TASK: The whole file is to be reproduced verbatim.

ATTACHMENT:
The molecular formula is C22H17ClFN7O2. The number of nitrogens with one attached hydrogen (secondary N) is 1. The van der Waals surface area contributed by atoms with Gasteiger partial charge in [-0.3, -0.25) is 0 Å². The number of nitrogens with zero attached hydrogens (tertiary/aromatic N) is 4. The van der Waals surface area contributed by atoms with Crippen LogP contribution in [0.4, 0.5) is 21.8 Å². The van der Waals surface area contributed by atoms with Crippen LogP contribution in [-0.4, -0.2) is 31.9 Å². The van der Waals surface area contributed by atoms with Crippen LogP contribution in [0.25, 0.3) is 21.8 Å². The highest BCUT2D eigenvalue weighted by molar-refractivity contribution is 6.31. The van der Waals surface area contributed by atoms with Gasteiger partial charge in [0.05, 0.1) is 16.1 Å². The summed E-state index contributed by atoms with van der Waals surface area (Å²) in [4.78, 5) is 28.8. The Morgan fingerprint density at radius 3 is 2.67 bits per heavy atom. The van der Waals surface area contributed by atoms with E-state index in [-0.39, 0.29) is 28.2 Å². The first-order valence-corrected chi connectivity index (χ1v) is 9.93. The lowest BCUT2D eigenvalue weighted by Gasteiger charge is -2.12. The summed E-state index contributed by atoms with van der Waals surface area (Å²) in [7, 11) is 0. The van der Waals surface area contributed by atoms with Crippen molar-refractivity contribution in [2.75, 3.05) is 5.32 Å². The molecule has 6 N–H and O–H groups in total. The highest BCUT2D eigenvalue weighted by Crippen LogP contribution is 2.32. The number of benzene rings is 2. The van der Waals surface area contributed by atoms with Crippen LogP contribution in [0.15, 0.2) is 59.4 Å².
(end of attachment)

The molecular formula is C22H17ClFN7O2. The number of nitrogens with one attached hydrogen (secondary N) is 1. The van der Waals surface area contributed by atoms with Gasteiger partial charge in [-0.3, -0.25) is 0 Å². The number of nitrogens with zero attached hydrogens (tertiary/aromatic N) is 4. The van der Waals surface area contributed by atoms with Crippen LogP contribution in [0.4, 0.5) is 21.8 Å². The van der Waals surface area contributed by atoms with Crippen LogP contribution in [-0.4, -0.2) is 31.9 Å². The van der Waals surface area contributed by atoms with Crippen LogP contribution in [0.25, 0.3) is 21.8 Å². The highest BCUT2D eigenvalue weighted by molar-refractivity contribution is 6.31. The van der Waals surface area contributed by atoms with Gasteiger partial charge in [0.05, 0.1) is 16.1 Å². The summed E-state index contributed by atoms with van der Waals surface area (Å²) in [4.78, 5) is 28.8. The Morgan fingerprint density at radius 3 is 2.67 bits per heavy atom. The van der Waals surface area contributed by atoms with E-state index in [-0.39, 0.29) is 28.2 Å². The first-order valence-corrected chi connectivity index (χ1v) is 9.93. The lowest BCUT2D eigenvalue weighted by Gasteiger charge is -2.12. The summed E-state index contributed by atoms with van der Waals surface area (Å²) in [7, 11) is 0. The van der Waals surface area contributed by atoms with Crippen molar-refractivity contribution in [2.75, 3.05) is 5.32 Å². The molecule has 6 N–H and O–H groups in total. The highest BCUT2D eigenvalue weighted by Crippen LogP contribution is 2.32. The number of benzene rings is 2. The van der Waals surface area contributed by atoms with Crippen LogP contribution in [0.15, 0.2) is 59.4 Å².